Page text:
If you haven't noticed from my previous emails, I have been featuring many of the creatures that make appearances in my novel Profusion, the third novel in the Diffusion series. Today's Awesome Animal is also in Profusion, making a brief but frightening appearance.
So what the heck is a Kaprosuchus?
Kaprosuchus (pronounced Kap-roe-soo-kuss) is an extinct crocodile that lived in the late Cretaceous period, about 95 to 100 million years ago. You probably know most dinosaurs became extinct soon after a large asteroid impact about 66 million years ago (except for those that evolved into birds). So Kaprosuchus lived alongside some of the dinosaurs (and probably ate them). But it was a crocodile, like our modern crocodiles, and therefore was not a dinosaur.
Amazing facts about Kaprosuchus
One of the most striking features of this crocodile is that it had three pairs of enormous tusk-like teeth. Which is how it got its common name, the BoarCroc. The long teeth resemble those of a wild boar. These teeth are longer than any other crocodilre teeth known. They are so long that this creature couldn't possibly have closed its mouth if it didn't have grooves in the jaws for the teeth to slide into. See the skull below:
And speaking of the skull in the photo above. The ony reason we are aware this species ever existed is that this one single fossil skull has been found. It was discovered in 2009 in Niger (Africa). Everything we know about Kaprosuchus is based upon this one skull. But this skull is unique among crocodile skulls, and it can tell us quite a bit.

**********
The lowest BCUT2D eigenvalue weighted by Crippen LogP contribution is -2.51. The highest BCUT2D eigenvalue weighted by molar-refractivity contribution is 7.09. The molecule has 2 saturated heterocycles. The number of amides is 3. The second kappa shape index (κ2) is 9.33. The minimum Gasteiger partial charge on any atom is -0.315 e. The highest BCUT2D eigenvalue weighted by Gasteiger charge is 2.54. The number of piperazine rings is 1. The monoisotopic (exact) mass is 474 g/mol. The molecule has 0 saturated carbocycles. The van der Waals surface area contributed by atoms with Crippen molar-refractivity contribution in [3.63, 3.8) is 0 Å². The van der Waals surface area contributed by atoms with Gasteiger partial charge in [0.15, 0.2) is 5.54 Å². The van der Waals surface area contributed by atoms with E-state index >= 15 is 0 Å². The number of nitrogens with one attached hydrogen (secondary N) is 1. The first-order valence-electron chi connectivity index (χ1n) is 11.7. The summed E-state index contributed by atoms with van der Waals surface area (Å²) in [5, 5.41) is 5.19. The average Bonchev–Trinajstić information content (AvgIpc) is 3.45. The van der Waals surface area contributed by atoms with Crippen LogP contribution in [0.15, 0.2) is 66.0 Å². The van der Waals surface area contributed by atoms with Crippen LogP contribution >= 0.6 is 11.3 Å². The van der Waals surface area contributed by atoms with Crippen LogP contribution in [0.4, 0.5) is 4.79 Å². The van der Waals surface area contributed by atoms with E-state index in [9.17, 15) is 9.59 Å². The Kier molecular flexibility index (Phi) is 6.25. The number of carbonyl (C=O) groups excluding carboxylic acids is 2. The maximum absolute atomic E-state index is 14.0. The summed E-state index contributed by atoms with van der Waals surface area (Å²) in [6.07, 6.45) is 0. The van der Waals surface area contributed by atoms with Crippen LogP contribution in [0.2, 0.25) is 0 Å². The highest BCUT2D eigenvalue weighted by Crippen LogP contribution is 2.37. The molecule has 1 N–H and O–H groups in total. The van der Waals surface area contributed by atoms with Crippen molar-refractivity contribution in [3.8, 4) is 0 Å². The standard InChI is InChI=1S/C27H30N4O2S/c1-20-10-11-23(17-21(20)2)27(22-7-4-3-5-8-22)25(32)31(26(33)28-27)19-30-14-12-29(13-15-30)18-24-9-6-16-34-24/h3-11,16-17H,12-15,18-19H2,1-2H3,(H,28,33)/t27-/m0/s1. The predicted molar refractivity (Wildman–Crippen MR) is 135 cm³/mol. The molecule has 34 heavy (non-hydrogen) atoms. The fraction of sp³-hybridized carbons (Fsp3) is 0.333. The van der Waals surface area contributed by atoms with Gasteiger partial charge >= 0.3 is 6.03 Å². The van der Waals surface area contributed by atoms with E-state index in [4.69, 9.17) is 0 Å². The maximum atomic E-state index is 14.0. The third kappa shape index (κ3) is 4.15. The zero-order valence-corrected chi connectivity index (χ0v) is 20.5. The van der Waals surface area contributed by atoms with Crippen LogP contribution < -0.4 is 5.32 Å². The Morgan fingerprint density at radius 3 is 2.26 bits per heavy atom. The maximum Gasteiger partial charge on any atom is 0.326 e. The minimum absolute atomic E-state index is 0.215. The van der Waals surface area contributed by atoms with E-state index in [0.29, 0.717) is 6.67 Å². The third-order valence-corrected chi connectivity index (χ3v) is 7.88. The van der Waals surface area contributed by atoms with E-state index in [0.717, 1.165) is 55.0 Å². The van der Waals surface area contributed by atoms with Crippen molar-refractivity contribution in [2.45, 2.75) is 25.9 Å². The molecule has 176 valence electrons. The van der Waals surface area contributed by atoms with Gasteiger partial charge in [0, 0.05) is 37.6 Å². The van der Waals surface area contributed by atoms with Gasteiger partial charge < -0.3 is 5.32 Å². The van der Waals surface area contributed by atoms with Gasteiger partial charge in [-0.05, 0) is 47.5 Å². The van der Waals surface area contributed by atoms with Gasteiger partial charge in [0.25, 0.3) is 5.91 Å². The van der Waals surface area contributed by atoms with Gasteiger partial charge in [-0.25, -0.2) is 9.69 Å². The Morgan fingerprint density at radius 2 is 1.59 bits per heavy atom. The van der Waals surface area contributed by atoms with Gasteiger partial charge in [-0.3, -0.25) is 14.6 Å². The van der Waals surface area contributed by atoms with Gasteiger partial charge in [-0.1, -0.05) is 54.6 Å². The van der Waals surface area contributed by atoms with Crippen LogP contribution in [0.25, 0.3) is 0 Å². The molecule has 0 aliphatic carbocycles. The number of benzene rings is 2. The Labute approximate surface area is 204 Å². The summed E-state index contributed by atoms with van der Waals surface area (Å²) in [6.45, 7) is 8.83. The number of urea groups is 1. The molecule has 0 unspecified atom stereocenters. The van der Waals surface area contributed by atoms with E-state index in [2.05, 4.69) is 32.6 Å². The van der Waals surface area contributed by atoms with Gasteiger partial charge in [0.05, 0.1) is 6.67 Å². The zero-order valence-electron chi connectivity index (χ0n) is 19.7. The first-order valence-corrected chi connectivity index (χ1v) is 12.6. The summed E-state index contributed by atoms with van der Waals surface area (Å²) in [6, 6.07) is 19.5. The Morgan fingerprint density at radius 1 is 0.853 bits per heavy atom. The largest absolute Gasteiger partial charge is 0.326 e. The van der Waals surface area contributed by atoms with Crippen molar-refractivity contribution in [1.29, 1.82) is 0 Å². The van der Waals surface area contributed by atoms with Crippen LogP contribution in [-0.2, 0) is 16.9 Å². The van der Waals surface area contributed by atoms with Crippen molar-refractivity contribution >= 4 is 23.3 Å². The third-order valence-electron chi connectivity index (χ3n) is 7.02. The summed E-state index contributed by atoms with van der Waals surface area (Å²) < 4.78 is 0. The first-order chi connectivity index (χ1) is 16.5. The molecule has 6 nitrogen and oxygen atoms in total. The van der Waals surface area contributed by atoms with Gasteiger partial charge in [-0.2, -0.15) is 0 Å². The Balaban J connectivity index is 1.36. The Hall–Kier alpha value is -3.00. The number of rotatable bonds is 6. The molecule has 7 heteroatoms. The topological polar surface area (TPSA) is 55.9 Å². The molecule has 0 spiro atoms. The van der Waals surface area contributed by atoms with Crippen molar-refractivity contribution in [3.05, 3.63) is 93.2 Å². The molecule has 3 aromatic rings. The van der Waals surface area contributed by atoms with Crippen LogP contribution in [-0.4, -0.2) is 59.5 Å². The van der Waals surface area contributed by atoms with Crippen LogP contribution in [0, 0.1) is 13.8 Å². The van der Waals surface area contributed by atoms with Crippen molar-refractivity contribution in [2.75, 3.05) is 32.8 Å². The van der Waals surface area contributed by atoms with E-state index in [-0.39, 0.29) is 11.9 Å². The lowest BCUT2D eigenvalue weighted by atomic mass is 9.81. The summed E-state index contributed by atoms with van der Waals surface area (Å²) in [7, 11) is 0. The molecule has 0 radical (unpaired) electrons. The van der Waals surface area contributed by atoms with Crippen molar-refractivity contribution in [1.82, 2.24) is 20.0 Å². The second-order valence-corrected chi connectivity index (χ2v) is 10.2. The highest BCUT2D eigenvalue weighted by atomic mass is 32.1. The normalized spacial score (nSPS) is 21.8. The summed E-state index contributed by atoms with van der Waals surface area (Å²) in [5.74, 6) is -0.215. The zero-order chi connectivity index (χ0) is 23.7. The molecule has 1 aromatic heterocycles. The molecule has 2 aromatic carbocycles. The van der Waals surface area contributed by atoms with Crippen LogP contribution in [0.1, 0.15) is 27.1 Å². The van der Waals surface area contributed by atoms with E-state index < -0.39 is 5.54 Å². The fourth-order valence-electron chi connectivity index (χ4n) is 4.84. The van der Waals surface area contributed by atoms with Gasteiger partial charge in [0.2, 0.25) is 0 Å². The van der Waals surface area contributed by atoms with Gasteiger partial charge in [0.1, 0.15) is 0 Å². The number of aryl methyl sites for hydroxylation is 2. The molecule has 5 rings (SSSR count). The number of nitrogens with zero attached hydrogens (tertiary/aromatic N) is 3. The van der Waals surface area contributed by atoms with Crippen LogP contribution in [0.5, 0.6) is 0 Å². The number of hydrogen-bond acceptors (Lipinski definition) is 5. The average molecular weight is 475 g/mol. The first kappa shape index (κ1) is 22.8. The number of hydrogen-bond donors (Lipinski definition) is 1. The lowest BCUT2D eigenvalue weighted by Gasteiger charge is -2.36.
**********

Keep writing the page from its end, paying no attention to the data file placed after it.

Even though this Kaprosuchus skull was found only recently, the unusual features of this species have captured the imaginations of people worldwide, and the Kaprosuchus is featured in many illustrations, video games, and movies. You can even buy a toy Kaprosuchus, like the one below:
Based on the structure of the creature's skull, it had eyes that were arranged to look forward. Most crocodiles (including all living ones today) have eyes high on the head so that they are above water when most of the rest of the body is hiding beneath the surface. Also, most crocodiles' eyes look to either side rather than ahead. Because of this forward-looking arrangement, it is assumed the Kaprosuchus had depth perception and therefore could run after prey on land. That's why most illustrations of Kaprosuchus include unusually long legs, especially the back legs. This is based on the size of the legs of other fossil crocodiles that we believe hunted on land.
Even the short-legged crocodiles living today are much faster and more agile than many people realize. They can run and even jump (see the image below of a Nile crocodile being fed). This is how the Nile crocodile can catch and kill creatures like the wildebeest. So if today's short-legged, mostly-aquatic crocodiles are that fast, imagine the speed of the longer-legged terrestrial species of the past!
Check out this video animation of the inferred behavior of some of the recently-discovered crocodile species (the Kaprosuchus segment starts at about two minutes).
So, I believe the Kaprosuchus deserves a place in the F.A.H.O.F. (Fantasmagorical Animal Hall of Fame).
FUN FACT: Fantasmagorical is no doubt derived from phantasmagoric, which means having a macabre or deceptive appearance. But this new version is more a combination of fantastic, amazing, and magical. And therefore I think the word itself is fantasmagorical! Regardless, it is another way to say awesome.